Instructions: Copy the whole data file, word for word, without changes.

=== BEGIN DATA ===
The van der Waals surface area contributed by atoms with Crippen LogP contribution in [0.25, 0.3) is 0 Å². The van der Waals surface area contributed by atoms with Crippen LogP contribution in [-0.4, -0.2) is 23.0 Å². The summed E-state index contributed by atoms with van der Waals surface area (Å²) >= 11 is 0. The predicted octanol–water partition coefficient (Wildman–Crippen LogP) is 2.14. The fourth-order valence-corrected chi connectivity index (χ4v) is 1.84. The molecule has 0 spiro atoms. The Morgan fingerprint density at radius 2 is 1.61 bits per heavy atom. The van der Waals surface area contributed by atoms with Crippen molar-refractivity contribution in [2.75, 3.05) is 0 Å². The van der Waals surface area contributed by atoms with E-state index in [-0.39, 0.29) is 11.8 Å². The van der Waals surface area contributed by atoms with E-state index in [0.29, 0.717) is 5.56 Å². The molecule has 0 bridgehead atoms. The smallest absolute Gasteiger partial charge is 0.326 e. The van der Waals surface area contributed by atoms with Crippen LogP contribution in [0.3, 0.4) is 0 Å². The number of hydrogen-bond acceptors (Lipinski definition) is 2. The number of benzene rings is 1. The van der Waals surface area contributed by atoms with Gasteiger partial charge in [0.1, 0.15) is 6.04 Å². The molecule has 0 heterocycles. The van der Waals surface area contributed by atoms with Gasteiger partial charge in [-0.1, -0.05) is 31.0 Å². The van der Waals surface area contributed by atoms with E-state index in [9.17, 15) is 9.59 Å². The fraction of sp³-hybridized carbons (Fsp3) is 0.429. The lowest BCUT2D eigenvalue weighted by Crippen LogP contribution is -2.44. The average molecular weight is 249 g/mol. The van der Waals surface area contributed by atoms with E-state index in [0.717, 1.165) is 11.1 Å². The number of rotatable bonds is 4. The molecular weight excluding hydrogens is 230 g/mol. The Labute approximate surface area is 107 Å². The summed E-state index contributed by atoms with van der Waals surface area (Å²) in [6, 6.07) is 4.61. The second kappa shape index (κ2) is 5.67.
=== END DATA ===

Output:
The van der Waals surface area contributed by atoms with Crippen LogP contribution in [0.25, 0.3) is 0 Å². The van der Waals surface area contributed by atoms with Crippen LogP contribution in [-0.4, -0.2) is 23.0 Å². The summed E-state index contributed by atoms with van der Waals surface area (Å²) >= 11 is 0. The predicted octanol–water partition coefficient (Wildman–Crippen LogP) is 2.14. The fourth-order valence-corrected chi connectivity index (χ4v) is 1.84. The molecule has 0 spiro atoms. The Morgan fingerprint density at radius 2 is 1.61 bits per heavy atom. The van der Waals surface area contributed by atoms with Crippen molar-refractivity contribution in [2.75, 3.05) is 0 Å². The van der Waals surface area contributed by atoms with E-state index in [-0.39, 0.29) is 11.8 Å². The van der Waals surface area contributed by atoms with E-state index in [0.29, 0.717) is 5.56 Å². The molecule has 0 bridgehead atoms. The smallest absolute Gasteiger partial charge is 0.326 e. The van der Waals surface area contributed by atoms with Crippen LogP contribution in [0.3, 0.4) is 0 Å². The number of hydrogen-bond acceptors (Lipinski definition) is 2. The number of benzene rings is 1. The van der Waals surface area contributed by atoms with Gasteiger partial charge in [0.1, 0.15) is 6.04 Å². The molecule has 0 heterocycles. The van der Waals surface area contributed by atoms with Gasteiger partial charge in [-0.1, -0.05) is 31.0 Å². The van der Waals surface area contributed by atoms with E-state index in [9.17, 15) is 9.59 Å². The fraction of sp³-hybridized carbons (Fsp3) is 0.429. The lowest BCUT2D eigenvalue weighted by Crippen LogP contribution is -2.44. The average molecular weight is 249 g/mol. The van der Waals surface area contributed by atoms with E-state index in [0.717, 1.165) is 11.1 Å². The number of rotatable bonds is 4. The molecular weight excluding hydrogens is 230 g/mol. The Labute approximate surface area is 107 Å². The summed E-state index contributed by atoms with van der Waals surface area (Å²) in [6, 6.07) is 4.61. The second kappa shape index (κ2) is 5.67.